Original Agenda
We are actively working with our speakers to confirm their availability for the virtual event. Initial response from our speakers has been very positive, and we are optimistic we will have the new programs ready to share here soon.

Emerging Indications for Therapeutic Antibodies


Significant scientific advances in the fields of immunology and protein science are driving the development of biotherapeutic drugs in a growing range of therapeutic areas beyond oncology. These advances support the identification of new and unique targets, new approaches to developing biotherapeutics for unserved medical needs, methods of binding to illusive targets and translational science for patient stratification and drug development for niche indications. The PEGS Emerging Indications for Therapeutic Antibodies conference provides a forum for research organizations with diverse portfolios to explore new science and technology in the development of a next generation of safe and effective therapeutics in an important set of emerging indications.

Final Agenda

SUNDAY, August 30

Recommended Short Course(s)*

SC2: Translational Biotherapeutic Development Strategies: Part I, Discovery, Molecular Assessment and Early Stage Development - Detailed Agenda

SC6: Translational Biotherapeutic Development Strategies: Part II, Analytical and Clinical Considerations - Detailed Agenda

*Separate registration required.

MONDAY, august 31

7:00 am Registration and Morning Coffee

AUTOIMMUNITY & INFLAMMATION

8:30 Chairperson’s Opening Remarks

Sarav Rajan, PhD, Senior Scientist, AstraZeneca R&D

8:40 Development of a Novel Therapeutic Antibody Drug Conjugate for the Treatment of Autoimmune Disease

McPherson_MichaelMichael McPherson, PhD, Senior Principal Research Scientist, Discovery Biologics, AbbVie

We have developed a plasma-stable antibody drug conjugate (ADC) that has glucocorticoid receptor modulator (GRM) molecules linked to an anti-TNF-α mAb. This ADC is targeted to TNF-α expressing inflammatory cells and internalized into lysosomes where GRM payload is released. This significantly reduces the efficacious GRM dose to below levels that induce undesired side effects. Activity of a surrogate anti-TNF GRM conjugate in inflammatory disease models will be described.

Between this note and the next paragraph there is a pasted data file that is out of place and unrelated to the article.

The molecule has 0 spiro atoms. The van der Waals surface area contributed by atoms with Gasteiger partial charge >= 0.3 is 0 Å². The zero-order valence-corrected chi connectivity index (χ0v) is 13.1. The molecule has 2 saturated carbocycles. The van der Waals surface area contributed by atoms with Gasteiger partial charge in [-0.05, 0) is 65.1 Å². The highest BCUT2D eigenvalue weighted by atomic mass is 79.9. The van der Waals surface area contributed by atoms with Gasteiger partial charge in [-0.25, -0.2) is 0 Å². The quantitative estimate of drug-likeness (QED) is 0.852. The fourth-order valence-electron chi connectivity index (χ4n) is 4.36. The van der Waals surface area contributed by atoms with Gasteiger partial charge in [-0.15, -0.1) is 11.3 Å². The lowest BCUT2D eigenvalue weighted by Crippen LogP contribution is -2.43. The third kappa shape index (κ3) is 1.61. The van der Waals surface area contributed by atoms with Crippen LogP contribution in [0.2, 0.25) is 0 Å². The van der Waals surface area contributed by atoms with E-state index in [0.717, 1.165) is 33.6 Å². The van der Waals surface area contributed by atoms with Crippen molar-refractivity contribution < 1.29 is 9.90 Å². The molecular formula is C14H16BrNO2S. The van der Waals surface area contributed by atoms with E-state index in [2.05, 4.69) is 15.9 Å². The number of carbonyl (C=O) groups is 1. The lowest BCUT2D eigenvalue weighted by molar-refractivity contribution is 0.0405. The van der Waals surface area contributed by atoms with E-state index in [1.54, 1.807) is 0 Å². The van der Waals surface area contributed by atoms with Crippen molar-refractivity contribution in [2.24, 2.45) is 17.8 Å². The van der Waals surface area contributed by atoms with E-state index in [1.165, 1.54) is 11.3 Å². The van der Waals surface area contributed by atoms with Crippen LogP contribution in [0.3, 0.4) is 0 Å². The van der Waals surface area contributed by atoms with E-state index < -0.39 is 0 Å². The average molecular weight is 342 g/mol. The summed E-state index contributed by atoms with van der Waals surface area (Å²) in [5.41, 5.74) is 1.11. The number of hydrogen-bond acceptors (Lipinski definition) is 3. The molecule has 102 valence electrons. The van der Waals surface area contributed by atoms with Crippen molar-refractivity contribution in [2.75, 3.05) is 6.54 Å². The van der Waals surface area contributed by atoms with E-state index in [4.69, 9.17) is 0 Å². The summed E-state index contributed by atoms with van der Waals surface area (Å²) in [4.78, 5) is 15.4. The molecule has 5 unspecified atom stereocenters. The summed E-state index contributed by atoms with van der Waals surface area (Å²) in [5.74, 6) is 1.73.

9:10 Engineered Antibody Platforms for Receptor Agonism

Lazar_GregGreg Lazar, PhD, Director and Senior Scientist, Antibody Engineering, Genentech

The majority of immune agonist antibodies currently in clinical development rely on extrinsic crosslinking by Fc receptors to enable in vivo pharmacologic activity. We have explored multiple technology platforms to enable antibodies to promote receptor signaling without relying on Fc receptor engagement. This talk will describe engineering approaches and considerations, present data demonstrating in vitro and in vivo proof of concept, and discuss biological and clinical context for immunotherapy.

9:40 Complement Mediation as a Therapeutic Strategy in Autoimmune and Inflammatory Diseases

Harris_ClaireClaire Harris, PhD, Professor, Molecular Immunology, Newcastle University, United Kingdom

The driving role of complement in a single disease, paroxysmal nocturnal hemoglobinuria, provoked the development and FDA approval in 2007 of eculizumab (Soliris™), an anti-C5 antibody. No other drug has since been approved for any other indication. A high attrition rate in complement drug development means that the unmet need for therapy in many complement-driven diseases remains. I will discuss the challenges associated with therapeutic inhibition of complement, highlighting lessons learnt and hurdles cleared by various different therapeutic approaches.